27 Mar 2019: UPSC Exam Comprehensive News Analysis

March 27th 2019 CNA:-Download PDF Here

TABLE OF CONTENTS

A. GS1 Related
B. GS2 Related
HEALTH
1. Govt. notifies new rules for drugs, clinical trials
C. GS3 Related
ECONOMY
1. Very, very serious matters in CBI report on Saradha case: SC
ENVIRONMENT
1. Stubble burning menace emerges in Kuttanad
2. India’s carbon dioxide emissions up 5%
D. GS4 Related
E. Editorials
ECONOMY
1. A bridge to nowhere
2. Maximum gambit
INTERNATIONAL RELATIONS
1. Barring arms (New Zealand banning semi-automatic guns)
F. Tidbits
1. Farm loan waivers kill credit culture, says Rajan
2. ‘Let Finance Commission function the way it does now’
3. Studying animal sounds for conservation
G. Prelims Fact
1. 2013 Solar Panel Scam
2. Fag Festival
3. Schizophrenia
4. Sharp rise in H1N1 cases
H. UPSC Prelims Practice Questions
I. UPSC Mains Practice Questions

A. GS1 Related

Nothing here for today!!!

B. GS2 Related

Category: HEALTH

1. Govt. notifies new rules for drugs, clinical trials

Context:

  • The Union Health Ministry has notified the Drugs and Clinical Trials Rules, 2019, with the government stating that the move is aimed at promoting clinical research in the country.

Details:

  • The rules will apply to all new drugs, investigational new drugs for human use, clinical trials, bio-equivalence studies and ethics committees.
  • The aim is to promote clinical research in India, have predictable, transparent and effective regulations for such trials and also make faster accessibility of new drugs to Indian population.
  • The highlights of the notification include reduction in time for approving applications, which has now come down to 30 days for drugs manufactured in India and 90 days for those developed outside the country.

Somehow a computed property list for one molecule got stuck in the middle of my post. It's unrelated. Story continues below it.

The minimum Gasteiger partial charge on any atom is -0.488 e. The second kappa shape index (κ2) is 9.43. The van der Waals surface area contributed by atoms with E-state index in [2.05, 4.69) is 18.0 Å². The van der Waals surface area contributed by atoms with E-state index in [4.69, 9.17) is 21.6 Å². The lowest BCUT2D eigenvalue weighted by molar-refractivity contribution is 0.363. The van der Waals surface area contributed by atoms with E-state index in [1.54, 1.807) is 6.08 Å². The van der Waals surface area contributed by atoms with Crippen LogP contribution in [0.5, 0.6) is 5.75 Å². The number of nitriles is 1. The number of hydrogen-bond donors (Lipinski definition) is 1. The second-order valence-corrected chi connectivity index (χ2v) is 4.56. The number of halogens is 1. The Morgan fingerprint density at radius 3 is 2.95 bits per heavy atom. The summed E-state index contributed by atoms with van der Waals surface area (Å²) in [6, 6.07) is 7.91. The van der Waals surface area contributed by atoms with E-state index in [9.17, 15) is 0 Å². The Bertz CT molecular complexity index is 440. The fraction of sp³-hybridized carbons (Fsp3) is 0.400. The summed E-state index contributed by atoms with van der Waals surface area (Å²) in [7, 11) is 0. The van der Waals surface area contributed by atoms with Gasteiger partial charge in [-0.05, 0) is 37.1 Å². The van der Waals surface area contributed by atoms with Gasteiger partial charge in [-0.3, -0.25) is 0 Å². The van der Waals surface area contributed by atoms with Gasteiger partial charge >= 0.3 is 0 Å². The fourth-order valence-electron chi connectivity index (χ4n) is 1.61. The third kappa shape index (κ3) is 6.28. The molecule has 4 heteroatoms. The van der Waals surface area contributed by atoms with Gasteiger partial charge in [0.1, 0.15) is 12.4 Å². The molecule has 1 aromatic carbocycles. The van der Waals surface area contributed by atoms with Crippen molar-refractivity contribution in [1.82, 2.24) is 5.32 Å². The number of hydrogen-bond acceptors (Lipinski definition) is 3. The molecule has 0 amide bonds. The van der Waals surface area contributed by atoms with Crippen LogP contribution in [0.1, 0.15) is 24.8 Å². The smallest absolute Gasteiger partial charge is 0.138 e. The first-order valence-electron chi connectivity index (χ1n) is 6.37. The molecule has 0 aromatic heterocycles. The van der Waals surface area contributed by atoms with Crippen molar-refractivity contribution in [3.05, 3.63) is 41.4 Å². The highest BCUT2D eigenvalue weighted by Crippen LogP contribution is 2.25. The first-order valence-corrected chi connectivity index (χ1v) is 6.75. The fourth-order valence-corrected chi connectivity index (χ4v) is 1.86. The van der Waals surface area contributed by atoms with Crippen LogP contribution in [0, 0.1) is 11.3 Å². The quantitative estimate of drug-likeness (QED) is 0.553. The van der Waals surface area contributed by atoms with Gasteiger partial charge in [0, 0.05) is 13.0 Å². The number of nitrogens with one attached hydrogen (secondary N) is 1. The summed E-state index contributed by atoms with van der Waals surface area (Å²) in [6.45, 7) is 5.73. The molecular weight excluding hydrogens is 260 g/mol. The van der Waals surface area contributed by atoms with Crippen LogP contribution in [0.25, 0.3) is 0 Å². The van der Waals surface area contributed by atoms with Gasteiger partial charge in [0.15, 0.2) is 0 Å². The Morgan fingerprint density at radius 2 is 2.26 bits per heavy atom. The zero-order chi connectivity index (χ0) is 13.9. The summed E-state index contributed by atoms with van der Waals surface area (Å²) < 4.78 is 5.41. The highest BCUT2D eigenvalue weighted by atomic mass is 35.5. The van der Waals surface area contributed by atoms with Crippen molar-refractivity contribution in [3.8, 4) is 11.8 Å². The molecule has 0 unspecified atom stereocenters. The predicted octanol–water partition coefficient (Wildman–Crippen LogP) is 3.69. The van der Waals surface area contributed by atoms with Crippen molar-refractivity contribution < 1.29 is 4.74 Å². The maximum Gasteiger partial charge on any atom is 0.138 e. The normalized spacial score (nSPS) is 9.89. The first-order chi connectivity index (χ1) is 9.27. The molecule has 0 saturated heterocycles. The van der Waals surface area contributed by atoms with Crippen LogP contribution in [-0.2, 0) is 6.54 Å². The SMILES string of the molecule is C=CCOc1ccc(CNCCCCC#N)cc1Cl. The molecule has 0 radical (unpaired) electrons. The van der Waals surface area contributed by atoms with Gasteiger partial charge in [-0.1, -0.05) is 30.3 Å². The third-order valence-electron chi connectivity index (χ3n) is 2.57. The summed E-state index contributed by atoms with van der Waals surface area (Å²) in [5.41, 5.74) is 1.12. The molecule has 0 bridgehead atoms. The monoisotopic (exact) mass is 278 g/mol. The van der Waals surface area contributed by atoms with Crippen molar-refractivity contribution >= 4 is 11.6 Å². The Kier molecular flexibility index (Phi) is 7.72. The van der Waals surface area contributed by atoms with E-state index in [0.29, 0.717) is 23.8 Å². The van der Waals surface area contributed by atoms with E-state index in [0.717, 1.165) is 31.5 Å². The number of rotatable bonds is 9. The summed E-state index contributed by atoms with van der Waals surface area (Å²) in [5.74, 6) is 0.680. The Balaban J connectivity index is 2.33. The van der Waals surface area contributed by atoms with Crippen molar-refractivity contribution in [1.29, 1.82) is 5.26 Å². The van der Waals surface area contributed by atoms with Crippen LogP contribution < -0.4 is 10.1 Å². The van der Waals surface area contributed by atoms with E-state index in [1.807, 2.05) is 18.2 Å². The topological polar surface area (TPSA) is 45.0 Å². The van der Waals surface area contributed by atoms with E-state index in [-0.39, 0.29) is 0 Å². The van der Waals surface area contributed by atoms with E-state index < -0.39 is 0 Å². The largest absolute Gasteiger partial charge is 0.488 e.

• Compensation in cases of death and permanent disability or other injury to a trial subject will be decided by the Drug Controller General
  • As per the new rule, the requirement of a local clinical trial may be waived for approval of a new drug if it is approved and marketed in any of the countries (EU, U.K., Australia, Japan and U.S.) specified by the Drugs Controller General with the approval of the government.
  • The new rules will ensure patient safety and an ethics committee will monitor the trials and decide on the amount of compensation in cases of adverse events.
  • “Also, in case of no communication from Drugs Controller General of India, the application will be deemed to have been approved,” the notification said.

C. GS3 Related

Category: ECONOMY

1. Very, very serious matters in CBI report on Saradha case: SC

Context:

Serious revelations have been made by the CBI in the Saradha Scam Report.

Saradha Scam:

  • The Saradha Group financial scandal is a major financial scam and alleged political scandal caused by the collapse of a Ponzi scheme run by Saradha Group in, a consortium of over 200 private companies that were believed to be running collective investment schemes popularly but incorrectly referred to as chit funds.
  • The group collected around 200 to 300 billion from over 1.7 million depositors before it collapsed in April 2013.
  • In the aftermath of the scandal, the state government of West Bengal, where the Saradha Group and most of its investors were based, instituted an inquiry commission to investigate the collapse.
  • The central government through the Income Tax Department and Enforcement Directorate launched a multi-agency probe to investigate the Saradha scam and similar Ponzi schemes.

Ponzi Scheme:

  • A Ponzi scheme is a fraudulent investing scam promising high rates of return with little risk to investors.
  • The Ponzi scheme generates returns for older investors by acquiring new investors. This is similar to a pyramid scheme in that both are based on using new investors’ funds to pay the earlier backers.
  • For both Ponzi schemes and pyramid schemes, eventually there isn’t enough money to go around, and the schemes unravel.

Category: ENVIRONMENT

1. Stubble burning menace emerges in Kuttanad

Context:

Paddy fields in Kuttanad, the rice bowl of Kerala, look black these days with some of them emitting plumes of smoke. Relatively a new phenomenon in this part of the region, setting paddy fields on fire after harvest by the farmers is emerging as a major cause for concern.